Not as big a problem as people have with your movie.

Spider-Man Team-Up #5

Marvel Comics (December, 1996)


SEPARATIONS: Digital Chameleon

LETTERER: Bill Oakely

EDITOR: Tom Brevoort


Gambit: “Crescent City Memories”

WRITER/PENCILER: Darick Robertson

INKER: Jerome K. Moore


Howard The Duck: “Sideshow”

WRITER: Steve Gerber


INKER: Chris Ivy

In our main story, Mary Jane convinces Ben Reilly (who was acting as Spider-Man at the time, as the Spider-Writers wanted before the Clone Saga was forced off the rails by management) to go to a new New Orleans themed club. He meets a pretty girl there, who is also being courted by Gambit of the X-Men. His old friend is the owner of the club, having gone legit for his family. However, his reputation precedes him as Tombstone wants to use his club to addict people to a new drug derived from a voodoo recipe, and the man with the recipe, Creaux, is a drug dealer Ben tangled with during his travels. At the time Creaux was a corrupt cop in New Orleans, but when he attacked a woman for protection money that Ben made friends with he attacked him, getting a face full of powder but saved by the New Orleans version of Internal Affairs. Now he’s in New York to push his drug with Tombstone, but Gambit’s friend is determined to say legit. Together, Gambit and Spider-Man defeat the pair and Spidey used the same remedy he learned when the woman saved him from the powder.

I enjoyed this story. Gambit and Ben make a good team in this story. It plays well off of Ben’s history, and he had some chemistry with the girl at the club (who turns out to be an undercover narcotics officer) that I hope they took advantage of but I’m not sure they did. But is her name DeWolff, as she introduces herself to Ben, or Dewitt, as she introduces herself to Tombstone? Good art, good story, Tombstone has a potty mouth for some reason. Worth picking up the comic just for this story.

But then there’s the second tale, and one with some behind the scenes I’ll get back to in a moment. Spider-Man (still Ben) and Peter Parker are both investigating a joking nod to Teenage Mutant Ninja Turtles (considering IDW’s reboot the Daredevil crossover we still want to happen isn’t quite as interesting since their origins are no longer tied). They hear a gunshot and find the former Ringmaster, now a researcher for various law enforcement groups. An elf was after his old hypnotic disk but got some pocket-sized scimitar instead. He wants to take over Ringmaster’s old Circus Of Crime and when he gets the wrong device they turn him down. At least until he shoots them and restores them to life (although he does notes limits to his powers). After the officials make a similar goof, taking the desired disk in place of the scimitar, the Elf (who is seeking revenge for his uncle Melf, who was hit by a car…oh you wish this stopped being bizarre!) makes a deal with a green, fin-headed Chicago cop to trade the scimitar for the disk, but Peter and Spider-Man, joined by Howard and Beverly (who came to see the circus, not aware they were the Circus Of Crime), arrive and get in the way. Howard sees another duck in the darkened melee while fighting the Elf while Spider-Man and…yes, it’s the Savage Dragon from Image Comics. I’ll get back to that. Anyway, Spidey and Dragon exchange devices, the Circus is defeated, and Princess Python escapes with the Elf and I don’t know what the deal was with the scimitar. Maybe the Savage Dragon side of the story explains it.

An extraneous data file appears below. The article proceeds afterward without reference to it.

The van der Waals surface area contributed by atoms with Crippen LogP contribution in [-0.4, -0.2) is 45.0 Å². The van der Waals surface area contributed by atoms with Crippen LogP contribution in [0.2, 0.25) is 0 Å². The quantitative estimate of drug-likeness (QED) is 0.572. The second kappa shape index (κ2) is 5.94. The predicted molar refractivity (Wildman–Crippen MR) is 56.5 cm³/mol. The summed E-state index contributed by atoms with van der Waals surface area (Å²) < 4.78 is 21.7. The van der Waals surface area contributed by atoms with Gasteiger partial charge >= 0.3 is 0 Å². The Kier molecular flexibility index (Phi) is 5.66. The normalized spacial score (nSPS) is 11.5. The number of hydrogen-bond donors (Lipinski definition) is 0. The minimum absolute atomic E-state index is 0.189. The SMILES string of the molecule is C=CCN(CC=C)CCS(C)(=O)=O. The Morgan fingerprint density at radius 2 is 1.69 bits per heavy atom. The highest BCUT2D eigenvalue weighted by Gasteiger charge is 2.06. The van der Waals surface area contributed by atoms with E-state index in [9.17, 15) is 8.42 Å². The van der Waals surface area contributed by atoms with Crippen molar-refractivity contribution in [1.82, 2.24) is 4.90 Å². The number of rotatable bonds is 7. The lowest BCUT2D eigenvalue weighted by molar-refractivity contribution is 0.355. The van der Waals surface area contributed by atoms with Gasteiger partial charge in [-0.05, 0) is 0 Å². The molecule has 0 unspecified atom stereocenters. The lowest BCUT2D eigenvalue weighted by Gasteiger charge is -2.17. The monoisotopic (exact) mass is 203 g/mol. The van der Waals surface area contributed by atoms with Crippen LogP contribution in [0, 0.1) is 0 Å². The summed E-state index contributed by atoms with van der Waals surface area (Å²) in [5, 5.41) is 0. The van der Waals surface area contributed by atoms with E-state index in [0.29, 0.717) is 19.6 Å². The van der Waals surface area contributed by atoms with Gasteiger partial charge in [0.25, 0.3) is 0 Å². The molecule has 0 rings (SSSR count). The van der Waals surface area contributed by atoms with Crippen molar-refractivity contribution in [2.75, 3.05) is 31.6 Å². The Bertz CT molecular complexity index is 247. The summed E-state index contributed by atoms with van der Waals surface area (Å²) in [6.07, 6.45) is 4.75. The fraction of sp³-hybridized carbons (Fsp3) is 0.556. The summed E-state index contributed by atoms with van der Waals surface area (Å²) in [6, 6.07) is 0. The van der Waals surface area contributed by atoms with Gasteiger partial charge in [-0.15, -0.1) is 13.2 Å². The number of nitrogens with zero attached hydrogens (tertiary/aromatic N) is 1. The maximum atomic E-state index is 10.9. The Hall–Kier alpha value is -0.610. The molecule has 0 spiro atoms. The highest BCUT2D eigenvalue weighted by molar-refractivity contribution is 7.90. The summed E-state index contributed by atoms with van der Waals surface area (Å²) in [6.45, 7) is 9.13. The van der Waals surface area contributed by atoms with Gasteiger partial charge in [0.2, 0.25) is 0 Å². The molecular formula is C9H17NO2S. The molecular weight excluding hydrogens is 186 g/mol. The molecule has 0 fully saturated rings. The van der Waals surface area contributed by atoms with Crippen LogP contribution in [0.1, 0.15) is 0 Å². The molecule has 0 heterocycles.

And yes, this was an unofficial crossover with Savage Dragon, a sneaky ploy by Steve Gerber and Savage Dragon creator Eric Larson. SF Debris explained it better during his Rise And Fall Of The Comic Empire series (which is highly recommended you watch, but here’s the related episode for the purpose of this review, four minutes in, if you don’t have time for the whole series) but the short version is this: Gerber’s relationship with Marvel was…contentious. While there are some individual points I think Gerber handled wrong Marvel did screw him over badly, especially when it came to Gerber’s creation for them, Howard The Duck. So the reason for the second duck was (in Gerber’s mind at least) a switcharoo in which a “fake” Howard would now be the one Marvel is writing about. You wonder if at some point Marvel will realize this and “fix” that in-universe just to spite him? It wouldn’t be the first time.

As for the story itself, it really contrasts with the other story in this issue. It’s goofy, there’s the Ninja Turtles reference, the sort-of appearance by Savage Dragon, Bev hitting on Peter, Ben not knowing about the talking duck (I don’t know if they first met after the original Clone storyline or not), and maybe it’s just not my kind of goofy or maybe it’s just because the other story was so much better. Also, there’s this scene with some large woman chastising Howard for ordering a cheeseburger in a restaurant that comes off as some overblown commentary on the anti-meat crowd. I mean, yeah, the militant vegans (because everyone wants their own militants these days) get to me too but what was the point?

Luckily that first story is really worth buying this comic, and you might get a kick out the second one if the humor gibes with your, plus the meta history involved.


About ShadowWing Tronix

A would be comic writer looking to organize his living space as well as his thoughts. So I have a blog for each goal. :)

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